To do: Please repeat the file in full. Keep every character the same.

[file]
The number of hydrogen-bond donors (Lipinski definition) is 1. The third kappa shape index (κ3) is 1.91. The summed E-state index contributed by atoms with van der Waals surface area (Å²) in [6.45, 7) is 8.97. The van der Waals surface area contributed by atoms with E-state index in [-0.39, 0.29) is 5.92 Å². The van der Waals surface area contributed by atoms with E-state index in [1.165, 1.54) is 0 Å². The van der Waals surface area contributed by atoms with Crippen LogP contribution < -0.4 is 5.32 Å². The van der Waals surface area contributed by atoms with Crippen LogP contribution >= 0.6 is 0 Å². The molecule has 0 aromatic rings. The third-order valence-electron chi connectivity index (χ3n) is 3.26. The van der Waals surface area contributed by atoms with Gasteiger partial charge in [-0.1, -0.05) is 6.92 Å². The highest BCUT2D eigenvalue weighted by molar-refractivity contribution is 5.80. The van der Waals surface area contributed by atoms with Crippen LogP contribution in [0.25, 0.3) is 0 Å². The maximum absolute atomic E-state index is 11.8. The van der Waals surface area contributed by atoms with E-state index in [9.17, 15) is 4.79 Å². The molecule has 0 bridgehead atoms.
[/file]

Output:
The number of hydrogen-bond donors (Lipinski definition) is 1. The third kappa shape index (κ3) is 1.91. The summed E-state index contributed by atoms with van der Waals surface area (Å²) in [6.45, 7) is 8.97. The van der Waals surface area contributed by atoms with E-state index in [-0.39, 0.29) is 5.92 Å². The van der Waals surface area contributed by atoms with E-state index in [1.165, 1.54) is 0 Å². The van der Waals surface area contributed by atoms with Crippen LogP contribution < -0.4 is 5.32 Å². The van der Waals surface area contributed by atoms with Crippen LogP contribution >= 0.6 is 0 Å². The molecule has 0 aromatic rings. The third-order valence-electron chi connectivity index (χ3n) is 3.26. The van der Waals surface area contributed by atoms with Gasteiger partial charge in [-0.1, -0.05) is 6.92 Å². The highest BCUT2D eigenvalue weighted by molar-refractivity contribution is 5.80. The van der Waals surface area contributed by atoms with Crippen LogP contribution in [0.25, 0.3) is 0 Å². The maximum absolute atomic E-state index is 11.8. The van der Waals surface area contributed by atoms with E-state index in [9.17, 15) is 4.79 Å². The molecule has 0 bridgehead atoms.